Characteristics of high-ability women who achieve in the 95th percentile on the quantitative section of the Scholastic Achievement Test

Date of Completion

January 1998


Education, Mathematics|Women's Studies|Education, Administration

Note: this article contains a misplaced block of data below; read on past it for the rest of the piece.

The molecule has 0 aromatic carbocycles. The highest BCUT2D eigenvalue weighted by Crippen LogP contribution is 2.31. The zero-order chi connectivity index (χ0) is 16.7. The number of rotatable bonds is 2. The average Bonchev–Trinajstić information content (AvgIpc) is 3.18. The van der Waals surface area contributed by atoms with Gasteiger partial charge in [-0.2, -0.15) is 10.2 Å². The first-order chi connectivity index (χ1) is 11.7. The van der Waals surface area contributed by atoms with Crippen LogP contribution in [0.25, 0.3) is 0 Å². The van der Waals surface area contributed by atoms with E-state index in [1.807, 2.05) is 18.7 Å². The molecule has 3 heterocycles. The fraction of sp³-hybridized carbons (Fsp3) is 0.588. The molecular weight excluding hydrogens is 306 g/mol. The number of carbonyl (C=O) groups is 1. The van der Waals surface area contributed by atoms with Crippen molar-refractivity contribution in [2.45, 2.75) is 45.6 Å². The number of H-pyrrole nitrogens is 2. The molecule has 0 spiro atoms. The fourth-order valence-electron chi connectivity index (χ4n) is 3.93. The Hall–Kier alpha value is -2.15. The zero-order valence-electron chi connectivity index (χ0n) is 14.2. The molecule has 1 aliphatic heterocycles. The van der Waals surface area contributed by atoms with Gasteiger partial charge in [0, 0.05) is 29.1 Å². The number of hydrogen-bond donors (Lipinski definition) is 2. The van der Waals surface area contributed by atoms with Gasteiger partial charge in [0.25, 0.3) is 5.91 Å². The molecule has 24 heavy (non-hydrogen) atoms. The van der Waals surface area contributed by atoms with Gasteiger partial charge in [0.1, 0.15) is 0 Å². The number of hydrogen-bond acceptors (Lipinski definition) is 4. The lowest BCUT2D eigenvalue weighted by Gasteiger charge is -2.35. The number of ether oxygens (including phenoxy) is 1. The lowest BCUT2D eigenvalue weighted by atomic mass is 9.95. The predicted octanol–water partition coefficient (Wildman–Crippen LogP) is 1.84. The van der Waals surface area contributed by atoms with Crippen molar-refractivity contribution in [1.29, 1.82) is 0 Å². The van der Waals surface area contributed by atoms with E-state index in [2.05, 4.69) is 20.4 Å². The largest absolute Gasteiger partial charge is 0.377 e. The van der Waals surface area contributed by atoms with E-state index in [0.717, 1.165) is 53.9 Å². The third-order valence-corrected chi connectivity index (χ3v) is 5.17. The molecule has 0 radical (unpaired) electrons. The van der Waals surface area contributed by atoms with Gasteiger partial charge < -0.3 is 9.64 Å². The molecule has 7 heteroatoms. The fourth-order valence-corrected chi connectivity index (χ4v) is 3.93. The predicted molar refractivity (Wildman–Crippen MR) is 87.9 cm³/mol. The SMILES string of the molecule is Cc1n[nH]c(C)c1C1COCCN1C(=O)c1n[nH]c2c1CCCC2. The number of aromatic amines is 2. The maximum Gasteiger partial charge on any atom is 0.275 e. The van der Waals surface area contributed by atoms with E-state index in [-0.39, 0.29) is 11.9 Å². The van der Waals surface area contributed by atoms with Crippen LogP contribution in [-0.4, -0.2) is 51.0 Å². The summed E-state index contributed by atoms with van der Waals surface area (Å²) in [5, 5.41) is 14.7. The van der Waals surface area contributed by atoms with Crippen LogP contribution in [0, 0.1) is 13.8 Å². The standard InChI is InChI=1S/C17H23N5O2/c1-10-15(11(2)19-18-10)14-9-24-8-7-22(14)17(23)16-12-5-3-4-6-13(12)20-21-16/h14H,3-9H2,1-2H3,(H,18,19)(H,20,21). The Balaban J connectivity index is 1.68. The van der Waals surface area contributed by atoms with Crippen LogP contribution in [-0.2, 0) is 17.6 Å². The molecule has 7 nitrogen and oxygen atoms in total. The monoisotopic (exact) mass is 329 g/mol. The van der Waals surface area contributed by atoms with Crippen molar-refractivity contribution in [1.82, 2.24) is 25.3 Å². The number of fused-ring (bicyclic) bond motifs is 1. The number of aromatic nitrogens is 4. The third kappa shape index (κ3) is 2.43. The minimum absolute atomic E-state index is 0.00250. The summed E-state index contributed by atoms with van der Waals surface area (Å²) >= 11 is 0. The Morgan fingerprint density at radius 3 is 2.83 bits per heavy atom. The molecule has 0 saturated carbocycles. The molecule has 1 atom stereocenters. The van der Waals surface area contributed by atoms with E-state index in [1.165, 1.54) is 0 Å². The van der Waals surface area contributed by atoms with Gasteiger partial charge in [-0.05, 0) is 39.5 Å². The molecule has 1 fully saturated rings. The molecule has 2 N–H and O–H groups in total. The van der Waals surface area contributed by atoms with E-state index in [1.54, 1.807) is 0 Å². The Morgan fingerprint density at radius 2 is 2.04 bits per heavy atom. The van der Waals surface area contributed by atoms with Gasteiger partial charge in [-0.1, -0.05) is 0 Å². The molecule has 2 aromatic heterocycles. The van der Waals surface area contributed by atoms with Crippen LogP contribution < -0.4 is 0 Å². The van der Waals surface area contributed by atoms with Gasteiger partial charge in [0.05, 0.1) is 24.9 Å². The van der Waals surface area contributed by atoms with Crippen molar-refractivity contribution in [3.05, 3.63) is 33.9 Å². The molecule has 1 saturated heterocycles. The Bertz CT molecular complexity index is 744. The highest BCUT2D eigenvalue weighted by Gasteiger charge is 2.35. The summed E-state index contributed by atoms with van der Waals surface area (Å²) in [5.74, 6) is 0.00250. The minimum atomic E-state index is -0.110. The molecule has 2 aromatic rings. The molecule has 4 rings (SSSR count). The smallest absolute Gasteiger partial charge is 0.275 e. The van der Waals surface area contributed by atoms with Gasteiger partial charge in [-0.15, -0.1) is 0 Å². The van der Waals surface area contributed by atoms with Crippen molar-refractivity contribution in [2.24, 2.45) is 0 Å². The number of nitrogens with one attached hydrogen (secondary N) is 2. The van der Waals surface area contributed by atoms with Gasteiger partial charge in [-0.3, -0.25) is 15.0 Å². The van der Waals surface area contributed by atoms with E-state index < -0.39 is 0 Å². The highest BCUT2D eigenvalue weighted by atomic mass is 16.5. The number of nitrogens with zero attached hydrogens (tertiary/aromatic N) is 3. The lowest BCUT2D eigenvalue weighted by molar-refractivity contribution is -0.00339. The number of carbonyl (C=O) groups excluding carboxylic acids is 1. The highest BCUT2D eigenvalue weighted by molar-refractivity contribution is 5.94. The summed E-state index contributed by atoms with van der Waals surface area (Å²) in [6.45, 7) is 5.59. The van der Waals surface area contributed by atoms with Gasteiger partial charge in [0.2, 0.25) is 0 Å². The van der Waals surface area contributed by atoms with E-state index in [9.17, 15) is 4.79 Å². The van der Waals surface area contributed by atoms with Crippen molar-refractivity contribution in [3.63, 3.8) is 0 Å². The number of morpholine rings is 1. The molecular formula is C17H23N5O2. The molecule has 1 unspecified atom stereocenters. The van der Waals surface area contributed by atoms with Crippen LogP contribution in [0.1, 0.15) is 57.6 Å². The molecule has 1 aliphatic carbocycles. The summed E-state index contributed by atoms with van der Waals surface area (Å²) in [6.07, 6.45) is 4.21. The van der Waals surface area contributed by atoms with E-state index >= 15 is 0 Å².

The issue of gender equity as it relates to female math achievement, especially among highly able females, is one that has been studied by researchers. The SAT, prominent in the screening of college applicants, shows large and consistent differences among high ability students, which has profound implications for the educational opportunities and life chances of females and is a barrier to women's educational accomplishments.^ Using qualitative research methods, this study examined the situational experiences and personal characteristics of female seniors in high school who have achieved above the 95th percentile on the quantitative section of the SAT by analyzing five overlapping domains: cognitive, affective, school environments, teacher influences, and family influences. The complex interaction between these variables is the phenomena that the study investigated.^ Semi-structured interviews of twenty-three purposefully chosen students, and in some instances, their teachers and parents, were conducted. The interview approach enabled the participants to explain the phenomenon as they perceived it, thus allowing the researcher to hear the "voices" of the women. The data was used to detect general themes and patterns that were common to the participants and open, axial and selective coding was used to analyze the data. The qualitative data gathered in this study suggests that while the women interviewed possessed significant cognitive ability, the characteristics that seemed to enable them to achieve to such a great degree were affective.^ Two models are presented to illuminate these themes: The Consolidated Model of Mathematics Efficacy and The Relational Model of Mathematics Efficacy which illuminates how cognitive ability, extensive emotional intelligence, successful experiences in schools and through teachers and the positive impact of families have blended together to create a tipping point that seemed to push high ability women into a domain of high mathematics performance. Judicial, analytical, hierarchical thinking style, coupled with sex-role congruency, confidence, automomous learning behaviors and persistence were the relational influences on high ability women and math achievement. These themes and patterns formed the basis of recommendations for students, parents, and educators to facilitate the achievement of high ability females and all learners in the areas of mathematics. ^